I was recently at Science World with my son and baby daughter. My son was off climbing and exploring an indoor park, I had my daughter asleep in a carrier on my chest. Another mom approached me. She had two kids, around 2 and 4, playing in a sandbox. She made some exclamations over my daughter–the normal kind about how cute she was and how tiny. Then this perfect stranger stood right next to me and asked with deep sincerity: How are you doing? She said it with knowing concern. She said it with the weight of having experienced being a mother of two herself, and having had an infant not so long ago, apparent on her face. This woman clearly knew what it was to be in the trenches of parenting, and she reached out to me as if we were old friends catching up.
I was a bit startled at first. There was an intimacy happening that I wasn’t used to encountering in the play room at Science World, but the other mother’s genuine concern could not be ignored. So I told her my story–I told her how much I had struggled after my son was born. I told her about the postpartum depression, about my crushing anxiety, and about my fear of having a second baby. Then I told her how much better the second time around has been. I told her that I have learned to experience joy in motherhood, and that I have a million ways to cope that I didn’t have the first time around. She told me her story too, pouring out struggles and triumphs. We talked for about 20 minutes, sharing things well beyond the small talk of regular interactions with strangers. Then we parted ways.
This week is Maternal Mental Health Awareness week, and I want to send my gratitude out to that stranger at Science World, who managed to make me feel less alone in my parenting journey and helped to normalize my struggles. So many women are silently suffering as new mothers. They put on a strong front and pretend that everything is fine, when really they’re crumbling under the strain of exhaustion and isolation that can come with a new baby.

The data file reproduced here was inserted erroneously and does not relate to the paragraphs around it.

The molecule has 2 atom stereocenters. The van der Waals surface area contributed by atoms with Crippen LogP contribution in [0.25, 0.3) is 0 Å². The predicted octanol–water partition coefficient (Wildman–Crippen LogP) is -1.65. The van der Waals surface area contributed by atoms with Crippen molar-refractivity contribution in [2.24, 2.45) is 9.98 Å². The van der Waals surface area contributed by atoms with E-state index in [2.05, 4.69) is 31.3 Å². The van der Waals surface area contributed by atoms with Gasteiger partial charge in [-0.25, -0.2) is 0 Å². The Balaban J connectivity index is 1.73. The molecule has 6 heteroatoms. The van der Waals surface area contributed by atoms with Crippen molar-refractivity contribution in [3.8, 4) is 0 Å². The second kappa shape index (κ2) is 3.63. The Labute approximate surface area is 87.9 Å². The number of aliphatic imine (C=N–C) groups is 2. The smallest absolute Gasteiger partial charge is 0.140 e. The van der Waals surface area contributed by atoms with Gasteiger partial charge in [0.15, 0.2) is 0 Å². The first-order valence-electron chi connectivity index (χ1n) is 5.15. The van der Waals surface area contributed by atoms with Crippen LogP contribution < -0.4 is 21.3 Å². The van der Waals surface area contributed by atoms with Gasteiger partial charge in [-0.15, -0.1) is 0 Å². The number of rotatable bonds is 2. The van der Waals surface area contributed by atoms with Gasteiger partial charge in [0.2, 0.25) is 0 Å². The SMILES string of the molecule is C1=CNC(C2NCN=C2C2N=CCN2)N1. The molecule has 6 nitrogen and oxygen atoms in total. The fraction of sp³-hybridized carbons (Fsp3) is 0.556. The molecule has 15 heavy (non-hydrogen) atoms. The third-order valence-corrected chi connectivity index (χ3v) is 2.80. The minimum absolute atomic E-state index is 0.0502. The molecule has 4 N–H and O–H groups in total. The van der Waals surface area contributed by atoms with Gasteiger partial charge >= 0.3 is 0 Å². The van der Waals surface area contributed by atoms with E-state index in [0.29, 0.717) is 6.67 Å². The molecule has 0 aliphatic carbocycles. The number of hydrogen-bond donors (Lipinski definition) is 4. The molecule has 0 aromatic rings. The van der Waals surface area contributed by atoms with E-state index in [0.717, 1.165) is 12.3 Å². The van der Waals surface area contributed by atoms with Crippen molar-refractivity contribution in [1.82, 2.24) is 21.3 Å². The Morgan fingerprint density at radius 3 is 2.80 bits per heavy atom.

Small connections can make a huge difference when it comes to maternal mental health and we can all help to forge connections that will help ease difficult transitions to motherhood. Something as simple as checking in with the mothers in your life–seeing if they’re getting their needs met, checking to see what their mental state is like–can completely turn their day around. Conversations and connections help to break down the stigma around mental health issues and work to build strong communities for mothers and their children.
Pacific Post Partum Support Society was integral to my formation of a community of mothers. The conversations I had in PPPSS support groups lead to lasting friendships and a highly developed support structure. But formal support groups aren’t the only road to connection. We can all reach out to our friends and neighbours to make the work of parenting lighter. Gathering with other mothers at the park can be a weapon against mental fatigue if everyone is willing to speak honestly about their experiences and buoy each other up.
This week, consider sharing your stories of connection. Where has a connection with another person improved your experience of mothering? Where do you find strength? Where do you struggle? Sharing our stories helps to dispel the motherhood myths that drag us down. Add your voice, and help to foster non judgemental communities in which we can all thrive as mothers.